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Easy Recipe for Sourdough Starter with Honey for Reduced Acidity

Updated: Jul 8

The beauty of this recipe for Sourdough Starter with Honey is that it produces a "SWEET" SOURDOUGH YEAST (to be exact, a Sourdough with reduced acidity), which reduces the acidity in the final product.

Sourdough Starter With Honey
Sourdough Starter With Honey

I have been trying to create a sweet Sourdough Starter for a long time. The process is pretty simple, but the results depend on what you use as a starter. I have spent months trying several sourdough starters, from the classic water and flour (the easiest one) to more extravagant ones like raisins or strawberries. Still, none of them got the result I was looking for until I tried using Honey and created this Sourdough Starter with Honey.

The difference among all these attempts was mostly the level of acidity they were giving to the bread; the beauty of this Sourdough starter with honey resulted in a SWEET SOURDOUGH YEAST, which was my objective to be able to make Pandoro and Panettone for Christmas.

Since I had it, I have produced all sorts of things: panettone and Pandoro, wholemeal bread, doughnuts with raisins, pizza, and more.

Now, there are hundreds of opinions about Sourdough Starter with Honey, some saying that Honey is just a waste of time and others saying that it is the best thing in the world, and I am not here to convince anyone, one way or another.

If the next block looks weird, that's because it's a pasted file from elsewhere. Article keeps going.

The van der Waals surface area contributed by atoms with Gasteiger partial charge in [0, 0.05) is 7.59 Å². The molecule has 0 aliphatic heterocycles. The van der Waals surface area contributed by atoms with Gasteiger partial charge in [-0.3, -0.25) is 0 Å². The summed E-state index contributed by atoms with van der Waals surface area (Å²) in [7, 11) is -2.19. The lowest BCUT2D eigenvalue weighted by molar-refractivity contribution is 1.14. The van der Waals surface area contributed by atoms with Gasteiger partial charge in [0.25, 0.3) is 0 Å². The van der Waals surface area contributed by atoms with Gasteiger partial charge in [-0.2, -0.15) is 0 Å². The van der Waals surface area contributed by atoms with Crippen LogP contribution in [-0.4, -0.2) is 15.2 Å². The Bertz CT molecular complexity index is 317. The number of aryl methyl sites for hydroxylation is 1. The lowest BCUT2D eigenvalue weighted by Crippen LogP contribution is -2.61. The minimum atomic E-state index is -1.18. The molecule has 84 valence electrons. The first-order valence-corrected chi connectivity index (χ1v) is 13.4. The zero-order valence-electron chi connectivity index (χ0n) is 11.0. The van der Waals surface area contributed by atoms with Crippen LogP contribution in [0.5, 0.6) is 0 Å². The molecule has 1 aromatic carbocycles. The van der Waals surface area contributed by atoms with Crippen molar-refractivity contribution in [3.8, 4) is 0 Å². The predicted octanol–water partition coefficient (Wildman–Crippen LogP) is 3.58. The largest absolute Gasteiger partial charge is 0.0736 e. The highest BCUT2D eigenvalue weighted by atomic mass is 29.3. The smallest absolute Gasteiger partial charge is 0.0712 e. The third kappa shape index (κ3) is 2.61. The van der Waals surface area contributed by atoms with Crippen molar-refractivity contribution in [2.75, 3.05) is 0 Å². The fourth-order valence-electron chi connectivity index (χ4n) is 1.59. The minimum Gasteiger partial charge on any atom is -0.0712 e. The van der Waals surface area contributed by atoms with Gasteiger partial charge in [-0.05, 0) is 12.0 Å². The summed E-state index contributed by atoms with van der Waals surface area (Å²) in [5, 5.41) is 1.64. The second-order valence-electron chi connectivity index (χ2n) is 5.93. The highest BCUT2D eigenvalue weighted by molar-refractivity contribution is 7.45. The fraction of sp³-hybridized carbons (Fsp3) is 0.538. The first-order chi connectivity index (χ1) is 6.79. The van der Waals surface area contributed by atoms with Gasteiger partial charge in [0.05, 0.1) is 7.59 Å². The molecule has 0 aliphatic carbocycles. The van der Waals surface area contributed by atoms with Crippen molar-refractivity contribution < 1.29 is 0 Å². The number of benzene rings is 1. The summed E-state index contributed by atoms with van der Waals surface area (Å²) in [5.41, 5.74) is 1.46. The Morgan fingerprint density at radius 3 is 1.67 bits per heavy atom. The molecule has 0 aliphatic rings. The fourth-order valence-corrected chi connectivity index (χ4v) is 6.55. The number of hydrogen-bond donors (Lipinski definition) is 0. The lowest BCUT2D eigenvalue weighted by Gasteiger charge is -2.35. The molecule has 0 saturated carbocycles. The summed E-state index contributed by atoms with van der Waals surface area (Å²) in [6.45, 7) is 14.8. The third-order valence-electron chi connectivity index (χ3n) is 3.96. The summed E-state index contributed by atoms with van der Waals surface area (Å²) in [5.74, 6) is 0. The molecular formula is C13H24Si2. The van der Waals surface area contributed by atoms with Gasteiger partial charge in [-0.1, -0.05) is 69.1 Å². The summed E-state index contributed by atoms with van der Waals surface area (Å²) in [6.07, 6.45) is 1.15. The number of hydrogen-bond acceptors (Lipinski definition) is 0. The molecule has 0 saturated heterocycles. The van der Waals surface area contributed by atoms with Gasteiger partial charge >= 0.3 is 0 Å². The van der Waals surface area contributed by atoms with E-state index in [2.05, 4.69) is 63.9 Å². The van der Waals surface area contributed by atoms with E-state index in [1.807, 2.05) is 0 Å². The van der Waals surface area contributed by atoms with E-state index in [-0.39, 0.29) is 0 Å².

My suggestion to you is to embark on your personal sourdough journey, test this Sourdough Starter with Honey, the classic water and flour, and decide what works and what doesn't for you.

You'll need a few simple ingredients: flour, water, honey, and patience. Begin by combining equal parts flour and water in a glass or ceramic container. Add a tablespoon of honey and mix until fully incorporated. Honey is a natural sweetener and food source for wild yeast and bacteria.

During the initial stages, you must feed your starter regularly to cultivate a robust and balanced microbial community. Feed it by discarding half of the starter and replacing it with fresh flour and water, maintaining equal ratios.

The sourdough starter will gradually develop a distinctly sour aroma and become more active, ready for the bread-making process.

Ingredients Required for this Easy Homemade Sourdough Starter with Honey

  • 100 g of very strong flour (I have used Very Strong White flour from Marriage for mine)

  • 1 teaspoon of Honey,

  • 100 g of room temperature water (better if bottled water because it does not contain chlorine).

How to Create Your Homemade Sourdough Starter with Honey Step-by-Step

Step 1

  • In a bowl, pour the flour, honey, and water until you have a lumps-free mixture. Once done, move it into a Jam jar or, if you don't have one, in a tall glass. Cover the container loosely with a clean cloth or plastic wrap, allowing airflow while avoiding contaminants. If your container cannot be closed, cover it with cling film and make some holes with a toothpick, as the mixture needs oxygen to start working, then let it rest for 48 hours in a reasonably warm setting but away from direct sunlight.

Step 2

  • Place your dough in a warm spot, ideally around 70-75°F (21-24°C), for 48 hours to encourage microbial activity. After this time, take 100 g of the mixture, add 100 g of flour and 100 g of water, and let it rest for 48 hours.

Step 3

  •  Repeat the same process every 48 hours. In a few days, you will notice bubbles on its surface and signs of fermentation, indicating that the wild yeasts and bacteria are thriving and multiplying.